KIEV, Ukraine -- Lawmakers and officials from eastern Ukraine on Saturday poured criticism on the fledging central government, accusing it of ignoring legitimate grievances of the regions which have been overrun by pro-Russia militia fighting for independence.
One eastern leader said las weekend's unofficial referendum in favor of independence "expressed the will of the people."
The criticism came in the second round of European-brokered talks intended to resolve the country's worst crisis since the fall of the Soviet Union in 1991.
Ukraine's caretaker government came to power in February following the ouster of Kremlin-friendly President Viktor Yanukovych after months of protests in Kiev. Moscow and many in Ukraine's east have accused the new government of intending to trample the rights of eastern Ukraine's Russian-speakers.
On Saturday, politicians from the east implored the government to believe that a large sector of the population had lost hope in the interim administration in Kiev. The second round of talks followed hours after sustained gunfire heard throughout the night near the eastern city of Slovyansk, the stronghold of pro-Russia fighters.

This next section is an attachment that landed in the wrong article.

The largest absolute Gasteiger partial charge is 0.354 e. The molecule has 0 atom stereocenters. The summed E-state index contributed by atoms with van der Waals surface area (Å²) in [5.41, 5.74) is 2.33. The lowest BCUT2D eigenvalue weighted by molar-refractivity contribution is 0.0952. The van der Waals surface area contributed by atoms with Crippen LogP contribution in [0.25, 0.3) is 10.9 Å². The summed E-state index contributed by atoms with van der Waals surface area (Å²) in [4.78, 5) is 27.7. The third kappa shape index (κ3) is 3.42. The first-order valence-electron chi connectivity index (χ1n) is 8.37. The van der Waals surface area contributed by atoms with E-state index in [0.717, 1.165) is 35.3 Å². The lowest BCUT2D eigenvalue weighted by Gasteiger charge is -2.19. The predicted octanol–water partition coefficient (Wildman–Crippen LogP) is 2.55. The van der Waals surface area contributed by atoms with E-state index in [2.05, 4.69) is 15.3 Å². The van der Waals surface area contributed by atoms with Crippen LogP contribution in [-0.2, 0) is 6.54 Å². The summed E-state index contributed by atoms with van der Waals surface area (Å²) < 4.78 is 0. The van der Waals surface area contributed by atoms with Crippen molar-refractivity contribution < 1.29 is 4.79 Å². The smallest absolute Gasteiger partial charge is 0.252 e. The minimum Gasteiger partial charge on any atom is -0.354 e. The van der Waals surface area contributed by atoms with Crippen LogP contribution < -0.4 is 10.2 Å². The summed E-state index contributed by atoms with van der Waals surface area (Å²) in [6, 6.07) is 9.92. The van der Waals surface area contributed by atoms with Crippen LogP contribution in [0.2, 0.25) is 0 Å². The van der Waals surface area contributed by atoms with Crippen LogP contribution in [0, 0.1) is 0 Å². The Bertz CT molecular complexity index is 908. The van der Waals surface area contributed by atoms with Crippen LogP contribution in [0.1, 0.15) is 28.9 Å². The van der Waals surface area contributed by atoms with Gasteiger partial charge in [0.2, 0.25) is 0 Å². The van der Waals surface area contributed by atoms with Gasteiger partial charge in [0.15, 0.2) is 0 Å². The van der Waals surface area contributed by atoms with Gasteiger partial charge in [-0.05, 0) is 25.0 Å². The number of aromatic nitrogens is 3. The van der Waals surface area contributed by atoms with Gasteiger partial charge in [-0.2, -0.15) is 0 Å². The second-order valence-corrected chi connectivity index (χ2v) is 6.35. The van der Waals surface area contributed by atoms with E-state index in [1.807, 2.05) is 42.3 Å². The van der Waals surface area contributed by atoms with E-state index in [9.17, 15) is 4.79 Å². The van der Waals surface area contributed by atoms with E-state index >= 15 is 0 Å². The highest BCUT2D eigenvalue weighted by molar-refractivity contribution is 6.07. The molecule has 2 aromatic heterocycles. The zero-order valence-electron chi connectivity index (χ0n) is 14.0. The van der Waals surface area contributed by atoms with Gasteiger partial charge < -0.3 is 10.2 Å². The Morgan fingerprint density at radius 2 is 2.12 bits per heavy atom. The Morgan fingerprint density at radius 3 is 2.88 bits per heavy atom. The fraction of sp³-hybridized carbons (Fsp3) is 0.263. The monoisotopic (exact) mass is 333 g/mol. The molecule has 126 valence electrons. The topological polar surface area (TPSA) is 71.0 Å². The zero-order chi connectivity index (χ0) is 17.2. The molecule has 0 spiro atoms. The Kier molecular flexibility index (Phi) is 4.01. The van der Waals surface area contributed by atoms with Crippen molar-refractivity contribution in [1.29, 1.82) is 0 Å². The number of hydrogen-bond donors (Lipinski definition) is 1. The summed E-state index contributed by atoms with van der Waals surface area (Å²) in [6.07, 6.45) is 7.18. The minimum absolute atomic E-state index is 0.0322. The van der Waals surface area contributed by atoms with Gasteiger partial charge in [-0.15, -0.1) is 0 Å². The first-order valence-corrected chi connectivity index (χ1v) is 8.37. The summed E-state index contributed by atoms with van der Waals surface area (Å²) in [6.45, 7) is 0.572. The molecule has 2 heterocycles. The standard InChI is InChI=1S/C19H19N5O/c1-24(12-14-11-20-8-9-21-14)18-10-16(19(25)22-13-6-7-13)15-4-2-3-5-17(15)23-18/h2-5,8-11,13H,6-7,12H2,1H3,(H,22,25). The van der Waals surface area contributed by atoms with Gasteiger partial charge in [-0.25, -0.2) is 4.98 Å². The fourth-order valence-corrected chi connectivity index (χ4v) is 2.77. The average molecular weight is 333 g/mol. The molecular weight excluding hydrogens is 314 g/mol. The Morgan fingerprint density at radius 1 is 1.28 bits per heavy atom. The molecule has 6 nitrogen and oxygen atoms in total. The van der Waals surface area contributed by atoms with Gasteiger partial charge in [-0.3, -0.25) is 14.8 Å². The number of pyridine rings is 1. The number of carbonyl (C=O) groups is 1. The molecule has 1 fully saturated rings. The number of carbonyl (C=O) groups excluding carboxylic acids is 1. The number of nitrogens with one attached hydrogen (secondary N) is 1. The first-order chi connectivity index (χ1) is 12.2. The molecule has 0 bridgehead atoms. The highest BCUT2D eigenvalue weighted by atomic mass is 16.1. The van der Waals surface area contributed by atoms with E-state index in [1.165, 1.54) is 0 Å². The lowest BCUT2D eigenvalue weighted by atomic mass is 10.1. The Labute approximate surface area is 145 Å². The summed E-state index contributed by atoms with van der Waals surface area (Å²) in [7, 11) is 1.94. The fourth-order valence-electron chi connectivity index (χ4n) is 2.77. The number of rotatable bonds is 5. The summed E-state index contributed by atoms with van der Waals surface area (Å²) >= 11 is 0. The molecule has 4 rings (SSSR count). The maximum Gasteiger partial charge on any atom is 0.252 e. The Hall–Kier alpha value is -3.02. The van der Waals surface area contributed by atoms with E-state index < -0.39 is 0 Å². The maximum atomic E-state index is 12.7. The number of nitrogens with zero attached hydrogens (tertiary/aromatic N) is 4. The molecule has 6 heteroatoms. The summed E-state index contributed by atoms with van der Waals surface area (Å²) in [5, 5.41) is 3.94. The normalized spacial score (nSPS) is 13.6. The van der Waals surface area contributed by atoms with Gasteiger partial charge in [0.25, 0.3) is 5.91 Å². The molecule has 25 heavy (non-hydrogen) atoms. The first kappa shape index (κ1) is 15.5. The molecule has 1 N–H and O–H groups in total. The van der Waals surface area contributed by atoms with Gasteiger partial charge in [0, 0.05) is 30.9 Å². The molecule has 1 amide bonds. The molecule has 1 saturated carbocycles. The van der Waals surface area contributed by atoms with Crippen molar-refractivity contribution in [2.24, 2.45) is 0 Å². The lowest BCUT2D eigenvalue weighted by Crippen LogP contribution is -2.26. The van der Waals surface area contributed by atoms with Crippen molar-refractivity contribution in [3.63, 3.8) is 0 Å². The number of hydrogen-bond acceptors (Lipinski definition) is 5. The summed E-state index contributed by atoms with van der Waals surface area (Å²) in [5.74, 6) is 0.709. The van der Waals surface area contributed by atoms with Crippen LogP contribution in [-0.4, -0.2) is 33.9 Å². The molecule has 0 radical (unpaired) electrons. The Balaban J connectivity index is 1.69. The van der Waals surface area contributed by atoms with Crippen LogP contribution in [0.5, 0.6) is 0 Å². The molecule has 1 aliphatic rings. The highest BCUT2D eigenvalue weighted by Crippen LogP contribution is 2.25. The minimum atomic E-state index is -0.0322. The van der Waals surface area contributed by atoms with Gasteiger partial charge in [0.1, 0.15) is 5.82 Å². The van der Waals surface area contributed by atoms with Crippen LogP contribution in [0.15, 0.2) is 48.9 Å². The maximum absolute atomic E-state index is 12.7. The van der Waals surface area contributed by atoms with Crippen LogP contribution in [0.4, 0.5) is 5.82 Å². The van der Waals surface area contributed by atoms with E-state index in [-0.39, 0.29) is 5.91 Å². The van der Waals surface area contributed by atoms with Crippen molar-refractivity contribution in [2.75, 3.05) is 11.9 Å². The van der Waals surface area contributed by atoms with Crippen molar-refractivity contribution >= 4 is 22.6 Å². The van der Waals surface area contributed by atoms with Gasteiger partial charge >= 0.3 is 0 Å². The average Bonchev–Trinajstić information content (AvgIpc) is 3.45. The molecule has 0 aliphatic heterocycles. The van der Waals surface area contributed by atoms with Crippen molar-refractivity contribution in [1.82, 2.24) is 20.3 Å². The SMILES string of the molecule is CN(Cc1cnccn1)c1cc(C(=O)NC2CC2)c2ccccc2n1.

after forces loyal to the Kiev government moved in to protect a television tower.
Separatists in the Donetsk and Luhansk regions held hastily arranged referenda last weekend and declared independence following the vote, which went in favor of sovereignty.
The round-table talks in the eastern city of Kharkiv did not feature any of the insurgents, whom Kiev describes as terrorists. The insurgents say they are willing to discuss only the withdrawal of Ukrainian troops and the recognition of the independence of the regions.
"The referendum doesn't have any legal consequences," said Valery Holenko, chairman of the Luhansk regional government. "But it has expressed the will of the people, which cannot be discounted. People genuinely went en masse to the referendum. This was a protest vote."
Holenko said the devolution of powers that the government is offering was no longer enough and that as a first step in appeasing eastern Ukrainians the government has to stop its "anti-terrorist operation" in the east.